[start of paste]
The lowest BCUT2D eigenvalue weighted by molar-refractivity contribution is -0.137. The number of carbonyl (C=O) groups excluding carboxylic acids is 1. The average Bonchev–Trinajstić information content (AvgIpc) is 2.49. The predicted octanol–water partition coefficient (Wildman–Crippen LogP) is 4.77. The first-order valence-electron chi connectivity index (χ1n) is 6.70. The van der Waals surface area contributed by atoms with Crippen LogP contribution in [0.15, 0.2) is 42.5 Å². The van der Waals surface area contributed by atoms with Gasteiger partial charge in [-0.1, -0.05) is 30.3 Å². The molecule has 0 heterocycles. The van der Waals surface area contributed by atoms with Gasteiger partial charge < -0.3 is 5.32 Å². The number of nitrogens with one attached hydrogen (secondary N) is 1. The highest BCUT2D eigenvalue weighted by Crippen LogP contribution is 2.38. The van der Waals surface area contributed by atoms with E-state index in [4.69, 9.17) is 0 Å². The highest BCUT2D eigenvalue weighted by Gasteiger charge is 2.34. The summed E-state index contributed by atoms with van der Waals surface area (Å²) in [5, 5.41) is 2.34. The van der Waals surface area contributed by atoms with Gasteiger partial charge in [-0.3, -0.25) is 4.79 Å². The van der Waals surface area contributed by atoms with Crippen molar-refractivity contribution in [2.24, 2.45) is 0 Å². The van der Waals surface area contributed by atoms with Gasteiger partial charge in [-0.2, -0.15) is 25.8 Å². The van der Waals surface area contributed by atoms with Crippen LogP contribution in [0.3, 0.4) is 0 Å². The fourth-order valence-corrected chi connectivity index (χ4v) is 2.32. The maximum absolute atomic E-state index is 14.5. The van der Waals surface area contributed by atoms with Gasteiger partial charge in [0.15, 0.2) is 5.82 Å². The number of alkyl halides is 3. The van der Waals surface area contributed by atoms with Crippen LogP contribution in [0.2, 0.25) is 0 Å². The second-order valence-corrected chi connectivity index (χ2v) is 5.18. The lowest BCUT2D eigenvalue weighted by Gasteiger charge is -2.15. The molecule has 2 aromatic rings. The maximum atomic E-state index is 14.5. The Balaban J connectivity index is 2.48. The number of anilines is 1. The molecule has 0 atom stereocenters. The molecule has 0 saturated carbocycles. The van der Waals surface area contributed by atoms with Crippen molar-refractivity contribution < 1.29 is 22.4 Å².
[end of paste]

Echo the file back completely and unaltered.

The lowest BCUT2D eigenvalue weighted by molar-refractivity contribution is -0.137. The number of carbonyl (C=O) groups excluding carboxylic acids is 1. The average Bonchev–Trinajstić information content (AvgIpc) is 2.49. The predicted octanol–water partition coefficient (Wildman–Crippen LogP) is 4.77. The first-order valence-electron chi connectivity index (χ1n) is 6.70. The van der Waals surface area contributed by atoms with Crippen LogP contribution in [0.15, 0.2) is 42.5 Å². The van der Waals surface area contributed by atoms with Gasteiger partial charge in [-0.1, -0.05) is 30.3 Å². The molecule has 0 heterocycles. The van der Waals surface area contributed by atoms with Gasteiger partial charge < -0.3 is 5.32 Å². The number of nitrogens with one attached hydrogen (secondary N) is 1. The highest BCUT2D eigenvalue weighted by Crippen LogP contribution is 2.38. The van der Waals surface area contributed by atoms with E-state index in [4.69, 9.17) is 0 Å². The highest BCUT2D eigenvalue weighted by Gasteiger charge is 2.34. The summed E-state index contributed by atoms with van der Waals surface area (Å²) in [5, 5.41) is 2.34. The van der Waals surface area contributed by atoms with Gasteiger partial charge in [-0.3, -0.25) is 4.79 Å². The van der Waals surface area contributed by atoms with Crippen molar-refractivity contribution in [2.24, 2.45) is 0 Å². The van der Waals surface area contributed by atoms with Gasteiger partial charge in [-0.2, -0.15) is 25.8 Å². The van der Waals surface area contributed by atoms with Crippen LogP contribution in [0.3, 0.4) is 0 Å². The fourth-order valence-corrected chi connectivity index (χ4v) is 2.32. The maximum absolute atomic E-state index is 14.5. The van der Waals surface area contributed by atoms with Gasteiger partial charge in [0.15, 0.2) is 5.82 Å². The number of alkyl halides is 3. The van der Waals surface area contributed by atoms with Crippen LogP contribution in [0.2, 0.25) is 0 Å². The second-order valence-corrected chi connectivity index (χ2v) is 5.18. The lowest BCUT2D eigenvalue weighted by Gasteiger charge is -2.15. The molecule has 2 aromatic rings. The maximum atomic E-state index is 14.5. The Balaban J connectivity index is 2.48. The number of anilines is 1. The molecule has 0 atom stereocenters. The molecule has 0 saturated carbocycles. The van der Waals surface area contributed by atoms with Crippen molar-refractivity contribution < 1.29 is 22.4 Å².